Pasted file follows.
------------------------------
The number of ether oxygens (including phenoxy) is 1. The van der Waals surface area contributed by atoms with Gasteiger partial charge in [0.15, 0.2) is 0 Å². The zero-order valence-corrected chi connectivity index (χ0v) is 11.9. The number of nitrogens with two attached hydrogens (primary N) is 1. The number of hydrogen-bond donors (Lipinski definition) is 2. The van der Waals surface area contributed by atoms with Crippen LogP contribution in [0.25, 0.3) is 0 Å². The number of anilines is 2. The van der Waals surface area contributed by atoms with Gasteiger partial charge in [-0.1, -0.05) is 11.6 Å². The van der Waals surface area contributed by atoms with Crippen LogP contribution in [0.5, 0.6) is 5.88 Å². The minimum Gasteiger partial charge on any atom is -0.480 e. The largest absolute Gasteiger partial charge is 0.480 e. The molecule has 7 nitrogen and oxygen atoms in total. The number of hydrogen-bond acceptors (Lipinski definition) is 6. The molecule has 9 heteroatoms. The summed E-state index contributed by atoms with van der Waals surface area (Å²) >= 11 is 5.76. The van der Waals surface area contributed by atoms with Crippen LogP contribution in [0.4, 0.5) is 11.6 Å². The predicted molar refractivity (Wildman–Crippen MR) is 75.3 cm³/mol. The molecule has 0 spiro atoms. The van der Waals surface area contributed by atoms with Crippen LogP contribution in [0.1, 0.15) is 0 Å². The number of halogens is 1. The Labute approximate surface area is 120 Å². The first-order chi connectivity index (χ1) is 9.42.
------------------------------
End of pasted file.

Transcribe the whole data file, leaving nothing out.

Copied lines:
The number of ether oxygens (including phenoxy) is 1. The van der Waals surface area contributed by atoms with Gasteiger partial charge in [0.15, 0.2) is 0 Å². The zero-order valence-corrected chi connectivity index (χ0v) is 11.9. The number of nitrogens with two attached hydrogens (primary N) is 1. The number of hydrogen-bond donors (Lipinski definition) is 2. The van der Waals surface area contributed by atoms with Crippen LogP contribution in [0.25, 0.3) is 0 Å². The number of anilines is 2. The van der Waals surface area contributed by atoms with Gasteiger partial charge in [-0.1, -0.05) is 11.6 Å². The van der Waals surface area contributed by atoms with Crippen LogP contribution in [0.5, 0.6) is 5.88 Å². The minimum Gasteiger partial charge on any atom is -0.480 e. The largest absolute Gasteiger partial charge is 0.480 e. The molecule has 7 nitrogen and oxygen atoms in total. The number of hydrogen-bond acceptors (Lipinski definition) is 6. The molecule has 9 heteroatoms. The summed E-state index contributed by atoms with van der Waals surface area (Å²) >= 11 is 5.76. The van der Waals surface area contributed by atoms with Crippen LogP contribution in [0.4, 0.5) is 11.6 Å². The predicted molar refractivity (Wildman–Crippen MR) is 75.3 cm³/mol. The molecule has 0 spiro atoms. The van der Waals surface area contributed by atoms with Crippen LogP contribution in [0.1, 0.15) is 0 Å². The number of halogens is 1. The Labute approximate surface area is 120 Å². The first-order chi connectivity index (χ1) is 9.42.